The two women journalists Euna Lee, a Korean-American, and Laura Ling, a Chinese-American, were arrested two weeks ago after straying across North Korea's northwestern border with China while on assignment.
They now appear to be caught up in the middle of a high-stakes game of 'diplomatic blackmail' as tensions rise over North Korea's plans to conduct a missile-test in defiance of UN resolutions.
Satellite images have shown that a three-stage Taepodong-2 rocket has been installed on a launch pad in preparation for what Pyongyang has called a 'satellite' test, which it will conduct as early as this Saturday.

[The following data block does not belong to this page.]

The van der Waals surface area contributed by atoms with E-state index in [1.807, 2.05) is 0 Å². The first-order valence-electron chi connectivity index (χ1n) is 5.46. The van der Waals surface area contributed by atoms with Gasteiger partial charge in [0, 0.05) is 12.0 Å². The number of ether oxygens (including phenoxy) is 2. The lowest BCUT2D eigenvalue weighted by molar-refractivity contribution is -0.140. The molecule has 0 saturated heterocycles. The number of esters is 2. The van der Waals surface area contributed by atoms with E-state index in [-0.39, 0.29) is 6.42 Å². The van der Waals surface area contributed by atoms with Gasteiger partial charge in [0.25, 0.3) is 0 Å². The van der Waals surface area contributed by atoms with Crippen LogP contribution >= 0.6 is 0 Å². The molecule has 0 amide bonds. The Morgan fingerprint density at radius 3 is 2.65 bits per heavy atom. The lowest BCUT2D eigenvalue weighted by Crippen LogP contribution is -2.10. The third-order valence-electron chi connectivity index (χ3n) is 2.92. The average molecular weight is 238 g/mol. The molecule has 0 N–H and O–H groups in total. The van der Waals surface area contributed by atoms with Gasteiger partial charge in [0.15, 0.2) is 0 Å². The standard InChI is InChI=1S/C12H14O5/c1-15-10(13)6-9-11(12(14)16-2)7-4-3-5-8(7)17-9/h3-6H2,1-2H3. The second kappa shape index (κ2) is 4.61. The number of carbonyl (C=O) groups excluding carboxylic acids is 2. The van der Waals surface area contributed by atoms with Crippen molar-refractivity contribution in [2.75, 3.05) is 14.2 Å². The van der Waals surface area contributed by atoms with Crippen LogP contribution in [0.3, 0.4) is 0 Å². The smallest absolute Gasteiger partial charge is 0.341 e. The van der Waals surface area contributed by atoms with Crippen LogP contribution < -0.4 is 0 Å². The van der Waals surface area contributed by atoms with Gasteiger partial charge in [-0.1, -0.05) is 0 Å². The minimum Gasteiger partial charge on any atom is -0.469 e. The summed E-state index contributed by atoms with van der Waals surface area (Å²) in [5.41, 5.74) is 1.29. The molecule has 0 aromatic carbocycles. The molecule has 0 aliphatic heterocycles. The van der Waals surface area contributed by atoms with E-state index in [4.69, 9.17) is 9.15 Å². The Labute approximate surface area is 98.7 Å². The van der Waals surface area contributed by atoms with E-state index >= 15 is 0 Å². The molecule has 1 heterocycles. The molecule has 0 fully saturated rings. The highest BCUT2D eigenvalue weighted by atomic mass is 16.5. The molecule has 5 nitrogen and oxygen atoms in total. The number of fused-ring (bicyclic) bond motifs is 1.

RSF said it had also received information that contradicted North Korea's earlier claims that the reporters, who work for the California-based Current TV, had crossed into North Korea illegally.
Citing unnamed 'sources' on the Chinese side of the frontier, which is marked by the narrow Tumen River which is frozen at this time of year, RSF said that North Korean border guards had probably crossed into Chinese territory to arrest the pair.
The US is currently working through Swedish intermediaries to secure the journalists' release but RSF has called on China - Pyongyang's only ally in the region - to apply more pressure.